The generator G, connected to a positive power supply referenced +U, comprises a PNP type transistor Q.sub.3 of which the emitter is connected to the power supply +U, the collector to the ground through a resistance r.sub.1 and the base, through a resistance r.sub.2, to the collector of a transistor Q.sub.4 of the NPN type. The emitter of the transistor Q.sub.4 is connected to a negative power supply, referenced -U. The collector of the transistor Q.sub.3 is furthermore connected, on the one hand, to a Zener diode C.sub.R the other terminal of which is connected to the +U power supply, and on the other hand, to the base of a PNP type transistor. The emitter of this transistor Q.sub.2 is also connected to the +U power supply through a resistance r.sub.3 and the collector of this same transistor Q.sub.2 is connected to the point B.
The variation means V comprise a transistor Q.sub.1, for example of the NPN type, the collector of which is connected to the point B, the base to the earth and the emitter to the control means C.sub.1 of the current i.sub.1 that flows through the transistor Q.sub.1.
The control circuit C.sub.1 mainly consists of a series of n channels in parallel. Each of these channels comprises a resistance R'.sub.1 and a controllable switch, constituted by a transistor T'.sub.i and controlled in an equivalent manner to that described with reference to FIG. 4. More specifically, each of the NPN type transistors T'.sub.i is thus connected by its collector to the resistance R'.sub.i and by its emitter to the -U power supply, its base being connected to an output i of a binary to decimal decoder 14. The control circuit C.sub.1 further comprises a flip-flop 11, a clock 15, an AND gate 12, a counter 13 and a monostable multivibrator 16.
The operation of this assembly is as follows. Prior to the instant t.sub.o (FIG. 2) the command C.sub.D is set at zero. The output Q of the flip-flop 11 is at zero, thus closing the AND gate 12 interposed between the counter 13 and the clock 15. The output Q of the flip-flop 11 is thus at 1. This output Q is connected through the intermediary of a resistance r.sub.4 to the base of the transistor Q.sub.4, which is thus conductive. Thereafter, the transistor Q.sub.3 also conducts, thereby short-circuiting the diode C.sub.R. The transistor Q.sub.2 is thus blocked and the current i.sub.o is zero. The output signal is therefore equally zero.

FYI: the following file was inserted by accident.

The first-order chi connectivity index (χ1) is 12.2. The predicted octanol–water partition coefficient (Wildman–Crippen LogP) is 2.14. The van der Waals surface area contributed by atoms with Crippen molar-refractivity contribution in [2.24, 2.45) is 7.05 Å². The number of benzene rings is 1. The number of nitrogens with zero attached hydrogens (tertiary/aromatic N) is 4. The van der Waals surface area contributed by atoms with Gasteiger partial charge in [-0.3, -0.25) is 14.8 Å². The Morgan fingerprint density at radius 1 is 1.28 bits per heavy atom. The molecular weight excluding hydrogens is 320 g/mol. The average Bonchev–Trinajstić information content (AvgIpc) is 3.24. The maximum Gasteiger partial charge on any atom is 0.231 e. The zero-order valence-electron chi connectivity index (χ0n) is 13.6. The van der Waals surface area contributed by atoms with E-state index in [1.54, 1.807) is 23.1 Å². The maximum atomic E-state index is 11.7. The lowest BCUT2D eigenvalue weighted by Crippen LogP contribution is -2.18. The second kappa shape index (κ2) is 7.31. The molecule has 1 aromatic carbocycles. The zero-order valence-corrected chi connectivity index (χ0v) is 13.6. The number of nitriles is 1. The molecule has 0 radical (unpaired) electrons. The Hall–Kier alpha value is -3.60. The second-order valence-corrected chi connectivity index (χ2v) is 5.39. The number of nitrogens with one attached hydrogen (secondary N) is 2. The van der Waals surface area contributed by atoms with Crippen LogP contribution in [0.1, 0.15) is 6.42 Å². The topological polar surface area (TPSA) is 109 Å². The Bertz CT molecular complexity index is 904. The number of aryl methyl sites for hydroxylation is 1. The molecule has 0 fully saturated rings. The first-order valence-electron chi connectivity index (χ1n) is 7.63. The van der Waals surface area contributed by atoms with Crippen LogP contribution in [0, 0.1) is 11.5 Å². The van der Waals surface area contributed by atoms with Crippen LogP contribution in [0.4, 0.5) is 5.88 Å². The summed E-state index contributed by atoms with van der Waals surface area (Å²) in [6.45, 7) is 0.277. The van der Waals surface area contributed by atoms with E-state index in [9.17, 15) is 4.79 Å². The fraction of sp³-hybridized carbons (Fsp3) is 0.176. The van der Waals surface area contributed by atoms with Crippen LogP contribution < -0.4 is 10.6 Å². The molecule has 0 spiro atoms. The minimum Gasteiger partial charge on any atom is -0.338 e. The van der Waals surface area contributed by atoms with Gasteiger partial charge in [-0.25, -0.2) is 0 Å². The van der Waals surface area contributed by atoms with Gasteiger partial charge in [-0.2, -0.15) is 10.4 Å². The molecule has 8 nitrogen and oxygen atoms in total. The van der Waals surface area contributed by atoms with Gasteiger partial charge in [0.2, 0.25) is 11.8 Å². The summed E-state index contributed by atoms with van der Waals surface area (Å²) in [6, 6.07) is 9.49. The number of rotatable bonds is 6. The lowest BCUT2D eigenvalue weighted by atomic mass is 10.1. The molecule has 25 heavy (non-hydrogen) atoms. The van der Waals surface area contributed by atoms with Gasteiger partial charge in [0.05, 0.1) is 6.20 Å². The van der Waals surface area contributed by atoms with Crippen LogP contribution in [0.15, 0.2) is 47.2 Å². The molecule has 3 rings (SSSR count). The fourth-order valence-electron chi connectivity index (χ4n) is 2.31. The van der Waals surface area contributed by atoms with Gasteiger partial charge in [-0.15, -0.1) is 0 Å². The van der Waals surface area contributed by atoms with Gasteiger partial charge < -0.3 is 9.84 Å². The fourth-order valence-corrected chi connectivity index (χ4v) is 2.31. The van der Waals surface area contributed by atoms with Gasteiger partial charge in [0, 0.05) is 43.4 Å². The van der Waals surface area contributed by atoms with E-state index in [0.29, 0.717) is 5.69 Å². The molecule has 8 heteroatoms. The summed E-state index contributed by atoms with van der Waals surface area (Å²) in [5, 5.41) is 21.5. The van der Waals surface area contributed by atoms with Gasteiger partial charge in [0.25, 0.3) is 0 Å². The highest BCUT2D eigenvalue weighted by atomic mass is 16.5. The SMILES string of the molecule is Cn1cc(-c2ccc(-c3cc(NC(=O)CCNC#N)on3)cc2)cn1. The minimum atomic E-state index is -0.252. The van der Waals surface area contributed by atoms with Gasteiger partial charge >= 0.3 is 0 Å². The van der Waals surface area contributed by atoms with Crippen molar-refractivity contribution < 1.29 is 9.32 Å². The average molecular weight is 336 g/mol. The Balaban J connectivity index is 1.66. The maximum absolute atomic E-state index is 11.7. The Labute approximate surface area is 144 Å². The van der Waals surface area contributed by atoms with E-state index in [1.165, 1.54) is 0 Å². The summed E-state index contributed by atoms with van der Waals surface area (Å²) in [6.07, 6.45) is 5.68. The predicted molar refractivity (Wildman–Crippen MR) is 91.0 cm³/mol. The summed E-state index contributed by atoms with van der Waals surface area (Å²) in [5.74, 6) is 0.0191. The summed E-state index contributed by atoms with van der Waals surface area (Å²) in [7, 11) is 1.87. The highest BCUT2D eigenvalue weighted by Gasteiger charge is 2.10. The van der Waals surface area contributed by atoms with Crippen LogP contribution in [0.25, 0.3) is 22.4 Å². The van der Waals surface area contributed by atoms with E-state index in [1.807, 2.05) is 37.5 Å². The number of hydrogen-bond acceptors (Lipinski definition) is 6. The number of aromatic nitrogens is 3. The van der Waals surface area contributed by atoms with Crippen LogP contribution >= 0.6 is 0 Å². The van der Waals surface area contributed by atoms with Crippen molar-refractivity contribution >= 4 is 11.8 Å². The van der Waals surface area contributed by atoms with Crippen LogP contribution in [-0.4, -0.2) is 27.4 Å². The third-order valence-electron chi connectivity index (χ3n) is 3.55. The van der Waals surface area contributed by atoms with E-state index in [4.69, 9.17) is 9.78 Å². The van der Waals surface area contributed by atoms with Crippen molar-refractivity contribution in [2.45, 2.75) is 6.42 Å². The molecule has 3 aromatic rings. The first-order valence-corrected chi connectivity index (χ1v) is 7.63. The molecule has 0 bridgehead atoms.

After instant t.sub.o, the control signal C.sub.D sets the flip-flop 11, its output Q changing to 1 and its output Q to zero. The output Q being at zero, the transistor Q.sub.4 is blocked, thereby causing the blocking of the transistor Q.sub.3, thus allowing the transistor Q.sub.2 to conduct and to thus establish the current i.sub.o. The switching of output Q of the flip-flop 11 forms 0 to 1 allows the clock pulses of clock 15 to pass from AND gate 12 to the counter 13. The counter 13 thus counts the pulses of the clock 15 (of period T). The decoder 14 is connected to the counter 13 and to the transistors T'.sub.i as shown in FIG. 4 for the decoder 4 to the counter 3 and to the transistor T.sub.i. The operation is thus analogous to that of FIG. 4 and the decoder 14 successively controls the transistors T'.sub.1 to T'.sub.N. When one of these transistors T'.sub.i conducts, the current i.sub.1 is established in the transistor Q.sub.1 and the value of this current is a direct function of the value of the corresponding resistance R'.sub.i. The capacitor is thus charged with the difference of current i.sub.o -i.sub.1. The voltage at the terminals of the capacitor C is input to the amplifier A so as to give the signal S.